Shortened version of article “Ionogram” (originally written in Czech).
Lots of Radio Amateurs have connection to the Internet nowadays. The Czech Institute of Atmosphere Research publishes topical Ionograms (every 2 minutes) of its Pruhonice u Prahy Observatory at IP address http://126.96.36.199/latestFrames.htm . That information can be used for a basic view of the Ionosphere.
The heart of the matter of obtaining the Ionograms is transmission of tuning radio signals (frequency 1 to let say 15 MHz) vertically from the Earth surface and their reflections computer interpretation (reflections from E and F Ionosphere layers).
For readers (who needs it): Basic information on the Inosphere can be obtained for example at /1/. Information on Ionosphere Radars can be obtained for example at /2/. You can get ionograms from other Observatories at /3/.
Now I would like to add that the Research of the Ionosphere is a very difficult job. We (HAMs) can only try to use some outcomes of that.
An Ionogram is shown in the picture below. There is information on a place, date, time etc. on the highest part of the Ionogram. Red line represents ordinary wave. Green line represents extraordinary wave. Now only very briefly about that: A radio short wave is divided in the Ionosphere into an ordinary and an extraordinary wave. The ordinary wave is reflected without any change. The extraordinary wave changes its characteristics because of the Earth Magnetosphere impact.
The Height above the Earth surface (kilometers) is represented on the vertical axis. The Frequency of the transmitting radio signal (MHz) is represented on the horizontal axis.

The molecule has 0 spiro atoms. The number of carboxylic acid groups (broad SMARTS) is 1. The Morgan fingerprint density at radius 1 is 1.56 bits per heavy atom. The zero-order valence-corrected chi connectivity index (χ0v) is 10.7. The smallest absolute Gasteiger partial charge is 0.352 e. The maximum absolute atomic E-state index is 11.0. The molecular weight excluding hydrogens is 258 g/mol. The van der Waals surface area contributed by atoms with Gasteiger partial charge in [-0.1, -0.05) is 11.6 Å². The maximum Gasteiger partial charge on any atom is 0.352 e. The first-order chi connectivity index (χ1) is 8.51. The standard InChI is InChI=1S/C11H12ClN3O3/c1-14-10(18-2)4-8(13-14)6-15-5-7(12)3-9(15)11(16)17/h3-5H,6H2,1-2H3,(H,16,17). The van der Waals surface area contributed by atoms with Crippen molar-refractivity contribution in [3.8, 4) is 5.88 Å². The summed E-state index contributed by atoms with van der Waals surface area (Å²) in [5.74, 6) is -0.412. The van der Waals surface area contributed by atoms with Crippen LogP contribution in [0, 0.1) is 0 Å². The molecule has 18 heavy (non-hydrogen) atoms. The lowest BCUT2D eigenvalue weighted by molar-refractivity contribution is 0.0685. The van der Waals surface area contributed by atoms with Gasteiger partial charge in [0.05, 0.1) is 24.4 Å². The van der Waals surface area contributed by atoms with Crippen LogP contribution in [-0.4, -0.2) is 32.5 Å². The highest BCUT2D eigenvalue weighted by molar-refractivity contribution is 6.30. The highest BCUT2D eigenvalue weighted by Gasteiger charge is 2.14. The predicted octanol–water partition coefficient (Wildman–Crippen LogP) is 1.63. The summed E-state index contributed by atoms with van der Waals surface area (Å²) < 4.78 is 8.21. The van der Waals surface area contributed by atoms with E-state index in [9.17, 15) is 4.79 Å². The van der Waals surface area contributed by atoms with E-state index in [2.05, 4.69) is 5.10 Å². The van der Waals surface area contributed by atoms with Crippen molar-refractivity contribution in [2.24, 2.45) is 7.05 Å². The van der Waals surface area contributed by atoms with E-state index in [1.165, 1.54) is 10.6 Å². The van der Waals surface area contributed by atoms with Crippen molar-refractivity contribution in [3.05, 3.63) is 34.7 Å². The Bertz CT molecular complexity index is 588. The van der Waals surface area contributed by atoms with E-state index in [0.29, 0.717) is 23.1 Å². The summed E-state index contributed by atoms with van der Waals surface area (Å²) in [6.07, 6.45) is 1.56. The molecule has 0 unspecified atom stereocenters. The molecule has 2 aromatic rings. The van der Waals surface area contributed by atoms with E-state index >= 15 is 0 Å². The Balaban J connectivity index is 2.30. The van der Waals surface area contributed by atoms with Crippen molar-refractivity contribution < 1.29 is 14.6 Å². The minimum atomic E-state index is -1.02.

I add that abbreviation N/A means not available data.
The height up to about 430 km is important for us because it represents real layers of the Ionosphere. The black line (something like ”lying mountain”) shows the concentration of Ions depending on the height above the Earth surface.
Now we will describe data in the left side of the vertical axis. We must define Critical Frequency f0 (in this case the ordinary wave – 0) at the earliest. This is the maximum frequency of vertically transmitting radio signal which still comes back to the Earth after its reflection from a respective layer of the Ionosphere. We can see following pieces of information:
f0F2 7,85 ……… Critical Frequency of the F2 layer
is 7,85 MHz
f0E 2,36 ……… Critical Frequency of the E layer is 2,36 MHz
fxI 8,6 ……… Critical Frequency of the extraordinary
wave (x) is 8,6 MHz
f0Es 2,9 ………. Critical Frequency of the sporadic E layer
is 2,9 MHz
fmin 1,6 ……….. Minimal Frequency of the transmitted
radio signal is 1,6 MHz
Below another horizontal line is information on MUF (maximum useable frequency) for Short Wave Radio Communications between transmitter and receiver located on the Earth surface with mutual Distance D (here D=3000 km).
MUF(D) 29,16 ………….. MUF(3000) is 29,16 MHz
M(D) 3,71 …………… M(3000) is 3,71
This relation is valid:
(1) MUF = f0 x M
Remark: Distance D is mentioned as N/A there. It should be D=3000 in my opinion.
The other important part of the Ionogram is a “lying tab” on its low side. It represents relation between distance D and MUF (D=100 to 3000 km). Please see also relation (1).
The Ionograms can be useful especially for NVIS (near vertical incidence skywave) radio communications - antennas with high vertical angles of radiation. It can be used for the choice of a Frequency Band for the Short Waves Radio Amateurs – for local or continental QSOs / Contests or for QRP HAMs. The Ionograms can be also used for the first look at which band is open (MUF).
/2/ World Data Center for Solar-Terrestrial Physic, Report UAG- 23A (sec 1 to 4),Handbook of Ionogram,NAS,WDC-USA,1978